Assisted Living Facilities and Feminism

A colleague told me this story. Her mother is in her eighties and it has become impossible for her to live on her own. She has now entered an assisted living facility across the road from where I live (and where I love imagining N. and myself moving in our dotage.)

Everything is good about this assisted living facility except the kind of activities that are provided for its female residents. It seems like the people who manage the facility imagine that all women who are now in their eighties must have been bored housewives with zero intellect in their youth. While the male residents are provided with a discussion club, a political club, and an array of intellectual activities, women are stuck folding napkins, arranging bouquets, and watching soaps.

My colleague’s mother was not a housewife. She was a scholar, an educator, an intellectual. Of course, when she is segregated into a flower-arranging group of soap-watchers, she gets very upset. Just think about it. This is a woman who already participated in one feminist revolution. Should she now start another one in her assisted living facility to promote the idea that women have brains, too? Even women who were born in the twenties, the thirties, and the forties, too.

Maybe its time that we stopped projecting our TV-inspired vision of what the 40ies, the 50ies and the 60ies were like onto actual people who lived in those times. An 86-year-old woman can be as passionately feminist, politically engaged, an intellectual as any 30 or 20-year-old. And a 86-year-old man is not necessarily a mean, patriarchal, woman-hating ogre who will be traumatized by “a little woman” joining his discussion group.

About these ads

4 comments on “Assisted Living Facilities and Feminism

  1. That reminds me of an assisted living home I visited in Japan. The elderly women doing flower arranging (ikebana) and the elderly men playing board games and getting newspapers and magazines to read. The women got an outing once in a while to go to garden shows, the men go to go see the Tigers (the local baseball team) perform.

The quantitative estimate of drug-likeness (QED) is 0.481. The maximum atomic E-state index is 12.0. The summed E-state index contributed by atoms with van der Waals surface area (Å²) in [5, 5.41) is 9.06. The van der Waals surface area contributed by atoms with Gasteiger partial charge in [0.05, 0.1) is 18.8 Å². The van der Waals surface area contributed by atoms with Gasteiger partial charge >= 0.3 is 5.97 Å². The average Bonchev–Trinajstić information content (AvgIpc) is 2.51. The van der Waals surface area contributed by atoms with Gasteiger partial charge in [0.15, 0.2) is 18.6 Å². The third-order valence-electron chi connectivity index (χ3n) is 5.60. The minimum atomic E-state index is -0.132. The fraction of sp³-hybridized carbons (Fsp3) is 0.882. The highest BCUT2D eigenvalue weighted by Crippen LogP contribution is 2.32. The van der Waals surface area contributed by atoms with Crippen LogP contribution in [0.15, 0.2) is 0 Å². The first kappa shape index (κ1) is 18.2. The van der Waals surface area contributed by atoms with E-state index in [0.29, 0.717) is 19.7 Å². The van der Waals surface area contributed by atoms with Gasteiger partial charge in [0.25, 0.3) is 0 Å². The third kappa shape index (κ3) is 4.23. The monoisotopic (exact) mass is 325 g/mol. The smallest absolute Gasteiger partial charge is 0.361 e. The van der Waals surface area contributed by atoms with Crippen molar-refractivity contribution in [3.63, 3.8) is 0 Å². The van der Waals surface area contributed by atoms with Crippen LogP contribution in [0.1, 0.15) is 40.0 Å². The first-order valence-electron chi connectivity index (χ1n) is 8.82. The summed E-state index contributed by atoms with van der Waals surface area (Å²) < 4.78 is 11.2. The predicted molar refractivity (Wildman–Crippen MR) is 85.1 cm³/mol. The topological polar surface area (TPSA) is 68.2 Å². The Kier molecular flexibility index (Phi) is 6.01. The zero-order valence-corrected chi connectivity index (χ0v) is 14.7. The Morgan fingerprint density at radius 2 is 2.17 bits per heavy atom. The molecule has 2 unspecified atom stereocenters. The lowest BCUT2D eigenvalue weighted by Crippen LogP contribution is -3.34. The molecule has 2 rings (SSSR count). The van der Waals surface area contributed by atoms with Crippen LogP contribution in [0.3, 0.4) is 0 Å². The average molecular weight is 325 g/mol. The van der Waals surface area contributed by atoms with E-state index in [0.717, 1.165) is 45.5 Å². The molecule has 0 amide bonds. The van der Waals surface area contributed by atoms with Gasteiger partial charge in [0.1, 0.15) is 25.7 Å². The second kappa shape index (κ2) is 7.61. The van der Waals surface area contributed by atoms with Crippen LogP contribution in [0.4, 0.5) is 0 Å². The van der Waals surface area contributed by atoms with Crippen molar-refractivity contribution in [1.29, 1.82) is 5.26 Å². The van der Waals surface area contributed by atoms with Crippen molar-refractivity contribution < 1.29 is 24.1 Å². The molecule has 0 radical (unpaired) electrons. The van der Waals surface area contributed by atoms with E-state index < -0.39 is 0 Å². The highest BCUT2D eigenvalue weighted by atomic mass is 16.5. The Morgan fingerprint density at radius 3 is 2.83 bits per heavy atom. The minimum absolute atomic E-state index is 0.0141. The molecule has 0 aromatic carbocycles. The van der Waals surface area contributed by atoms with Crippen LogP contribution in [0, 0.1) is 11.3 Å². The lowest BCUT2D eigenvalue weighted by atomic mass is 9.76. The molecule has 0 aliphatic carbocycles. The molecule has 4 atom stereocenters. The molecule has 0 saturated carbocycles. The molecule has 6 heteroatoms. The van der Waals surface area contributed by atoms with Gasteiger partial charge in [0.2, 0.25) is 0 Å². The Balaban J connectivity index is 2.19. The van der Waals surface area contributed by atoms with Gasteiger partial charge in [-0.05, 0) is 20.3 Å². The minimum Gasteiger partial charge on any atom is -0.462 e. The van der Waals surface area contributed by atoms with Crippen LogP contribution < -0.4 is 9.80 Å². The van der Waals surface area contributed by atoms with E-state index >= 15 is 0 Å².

Would it have done any harm to do activities together, or let people sign up for various activities and outings according to their interest, not their gender?

  2. It’s really ridiculous and sad that even in the very old age people aren’t provided more freedom from gender roles. Or are they? What about other women? Would they *want* to join men’s activities or create such a club themselves? What does the colleague’s mother say?

  3. I don’t think it’s right, but I do think it’s possible that one or more of any male residents in a “cared for” setting may be losing some social inhibitions and/or displaying inappropriate behaviour (difficult to imagine possible effective sanctions to apply) that may lead management/carers to decide that potentially vulnerable women might be safer in segregated activities. And they should totally not be conservative and sexist when arranging those activities, even given that some dementia sufferers can appear happier in historically familiar surroundings.

Leave a Reply

Fill in your details below or click an icon to log in:

WordPress.com Logo

You are commenting using your WordPress.com account. Log Out / Change )

Twitter picture

You are commenting using your Twitter account. Log Out / Change )

Facebook photo

You are commenting using your Facebook account. Log Out / Change )

Google+ photo

You are commenting using your Google+ account. Log Out / Change )

Connecting to %s